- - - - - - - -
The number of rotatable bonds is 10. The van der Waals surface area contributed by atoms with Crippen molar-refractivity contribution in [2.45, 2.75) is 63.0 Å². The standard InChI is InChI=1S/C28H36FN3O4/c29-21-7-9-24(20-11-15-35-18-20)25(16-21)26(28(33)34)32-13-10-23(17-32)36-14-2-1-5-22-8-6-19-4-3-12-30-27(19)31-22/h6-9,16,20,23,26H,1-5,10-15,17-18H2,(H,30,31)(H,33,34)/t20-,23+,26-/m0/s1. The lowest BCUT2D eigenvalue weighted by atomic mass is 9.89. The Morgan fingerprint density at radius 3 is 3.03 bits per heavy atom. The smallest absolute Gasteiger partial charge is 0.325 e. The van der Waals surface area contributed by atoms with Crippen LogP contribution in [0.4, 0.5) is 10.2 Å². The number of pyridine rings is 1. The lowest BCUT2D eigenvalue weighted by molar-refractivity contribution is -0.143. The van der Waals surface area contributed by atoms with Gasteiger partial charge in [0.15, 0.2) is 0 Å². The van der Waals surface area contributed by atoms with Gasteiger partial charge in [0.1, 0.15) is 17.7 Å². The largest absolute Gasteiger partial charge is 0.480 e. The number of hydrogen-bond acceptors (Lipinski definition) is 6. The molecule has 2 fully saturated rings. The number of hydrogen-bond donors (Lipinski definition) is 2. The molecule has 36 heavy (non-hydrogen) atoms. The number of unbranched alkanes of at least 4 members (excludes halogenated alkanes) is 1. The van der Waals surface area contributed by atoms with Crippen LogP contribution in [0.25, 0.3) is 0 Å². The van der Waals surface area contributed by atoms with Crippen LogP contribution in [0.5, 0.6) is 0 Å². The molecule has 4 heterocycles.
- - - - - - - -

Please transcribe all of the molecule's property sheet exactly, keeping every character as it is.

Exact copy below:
The number of rotatable bonds is 10. The van der Waals surface area contributed by atoms with Crippen molar-refractivity contribution in [2.45, 2.75) is 63.0 Å². The standard InChI is InChI=1S/C28H36FN3O4/c29-21-7-9-24(20-11-15-35-18-20)25(16-21)26(28(33)34)32-13-10-23(17-32)36-14-2-1-5-22-8-6-19-4-3-12-30-27(19)31-22/h6-9,16,20,23,26H,1-5,10-15,17-18H2,(H,30,31)(H,33,34)/t20-,23+,26-/m0/s1. The lowest BCUT2D eigenvalue weighted by atomic mass is 9.89. The Morgan fingerprint density at radius 3 is 3.03 bits per heavy atom. The smallest absolute Gasteiger partial charge is 0.325 e. The van der Waals surface area contributed by atoms with Crippen LogP contribution in [0.4, 0.5) is 10.2 Å². The number of pyridine rings is 1. The lowest BCUT2D eigenvalue weighted by molar-refractivity contribution is -0.143. The van der Waals surface area contributed by atoms with Gasteiger partial charge in [0.15, 0.2) is 0 Å². The van der Waals surface area contributed by atoms with Gasteiger partial charge in [0.1, 0.15) is 17.7 Å². The largest absolute Gasteiger partial charge is 0.480 e. The number of hydrogen-bond acceptors (Lipinski definition) is 6. The molecule has 2 fully saturated rings. The number of hydrogen-bond donors (Lipinski definition) is 2. The molecule has 36 heavy (non-hydrogen) atoms. The number of unbranched alkanes of at least 4 members (excludes halogenated alkanes) is 1. The van der Waals surface area contributed by atoms with Crippen LogP contribution in [0.25, 0.3) is 0 Å². The van der Waals surface area contributed by atoms with Crippen LogP contribution in [0.5, 0.6) is 0 Å². The molecule has 4 heterocycles.